While all fossil fuels are contributing to the accumulation of carbon dioxide in the atmosphere, coal stands apart as really problematic, not just because of its CO2 emissions today (see chart, global emissions in millions of tonnes CO2 vs. time), but because of the vast reserves waiting to be used and the tendency for an emerging economy to lock its energy system into it.
I recently came across data relating to the potential coal resource base in just one country, Botswana, which is estimated at some 200 billion tonnes. Current recoverable reserves are of course a fraction of this amount, but just for some perspective, 200 billion tonnes of coal once used would add well over 100 billion tonnes of carbon to the atmosphere and therefore shift the cumulative total from the current 580 billion tonnes carbon to nearly 700 billion tonnes carbon; and that is just from Botswana. Fortunately Botswana has quite a small population and a relatively high GDP per capita so it is unlikely to use vast amounts of this coal for itself, but its emerging neighbours, countries like Zimbabwe, may certainly benefit. This much coal would also take a very long time to extract – even on a global basis it represents over 25 years of use at current levels of production.
This raises the question of whether a country can develop without an accessible resource base of some description, but particularly an energy resource base. A few have done so, notably Japan and perhaps the Netherlands, but many economies have developed by themselves on the back of coal or developed when others arrived and extracted more difficult resources for them, notably oil, gas and minerals. The coal examples are numerous, but start with the likes of Germany, Great Britain, the United States and Australia and include more recent examples such as China, South Africa and India. Of course strong governance and institutional capacity are also required to ensure widespread societal benefit as the resource is extracted.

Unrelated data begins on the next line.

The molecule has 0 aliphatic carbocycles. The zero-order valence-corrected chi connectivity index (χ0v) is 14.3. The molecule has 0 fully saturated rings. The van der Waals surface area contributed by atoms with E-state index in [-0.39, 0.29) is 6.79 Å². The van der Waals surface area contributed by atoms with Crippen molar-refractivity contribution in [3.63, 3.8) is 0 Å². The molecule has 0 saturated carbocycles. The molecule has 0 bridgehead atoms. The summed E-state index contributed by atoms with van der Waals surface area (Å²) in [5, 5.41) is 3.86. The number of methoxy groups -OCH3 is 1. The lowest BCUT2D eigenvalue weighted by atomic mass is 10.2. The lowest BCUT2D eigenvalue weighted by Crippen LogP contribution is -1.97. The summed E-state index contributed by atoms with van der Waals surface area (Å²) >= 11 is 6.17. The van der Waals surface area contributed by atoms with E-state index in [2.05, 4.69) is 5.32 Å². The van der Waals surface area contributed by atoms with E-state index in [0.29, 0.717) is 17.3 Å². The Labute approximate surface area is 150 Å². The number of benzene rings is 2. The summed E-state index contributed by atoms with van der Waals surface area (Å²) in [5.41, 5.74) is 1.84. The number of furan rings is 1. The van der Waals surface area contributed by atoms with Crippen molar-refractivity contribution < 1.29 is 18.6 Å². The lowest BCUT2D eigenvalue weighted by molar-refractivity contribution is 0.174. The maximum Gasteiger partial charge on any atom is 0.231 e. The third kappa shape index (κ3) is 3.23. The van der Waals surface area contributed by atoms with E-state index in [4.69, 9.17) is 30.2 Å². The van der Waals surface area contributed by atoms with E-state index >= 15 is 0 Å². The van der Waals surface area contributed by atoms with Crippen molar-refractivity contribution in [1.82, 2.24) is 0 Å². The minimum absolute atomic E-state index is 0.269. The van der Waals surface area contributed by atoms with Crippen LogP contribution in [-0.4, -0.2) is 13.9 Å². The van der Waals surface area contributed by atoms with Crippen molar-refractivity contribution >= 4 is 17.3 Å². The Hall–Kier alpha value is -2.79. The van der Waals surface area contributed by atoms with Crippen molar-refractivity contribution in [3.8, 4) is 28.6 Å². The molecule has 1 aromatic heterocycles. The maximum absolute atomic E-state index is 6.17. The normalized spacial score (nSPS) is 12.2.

Coal is a relatively easy resource to tap into and make use of. It requires little technology to get going but offers a great deal, such as electricity, railways (in the early days), heating, industry and very importantly, smelting (e.g. steel making). In the case of Great Britain and the United States coal provided the impetus for the Industrial Revolution. In the case of the latter, very easy to access oil soon followed and mobility flourished, which added enormously to the development of the continent.
But the legacy that this leaves, apart from a wealthy society, is a lock-in of the resource on which the society was built. So much infrastructure is constructed on the back of the resource that it becomes almost impossible to replace or do without, particularly if the resource is still providing value.
As developing economies emerge they too look at resources such as coal. Although natural gas is cleaner and may offer many environmental benefits over coal (including lower CO2 emissions), it requires a much higher level of infrastructure and technology to access and use, so it may not be a natural starting point. It often comes later, but in many instances it has been as well as the coal rather than instead of it. Even in the USA, the recent natural gas boom has not displaced its energy equivalent in coal extraction, rather some of the coal has shifted to the export market.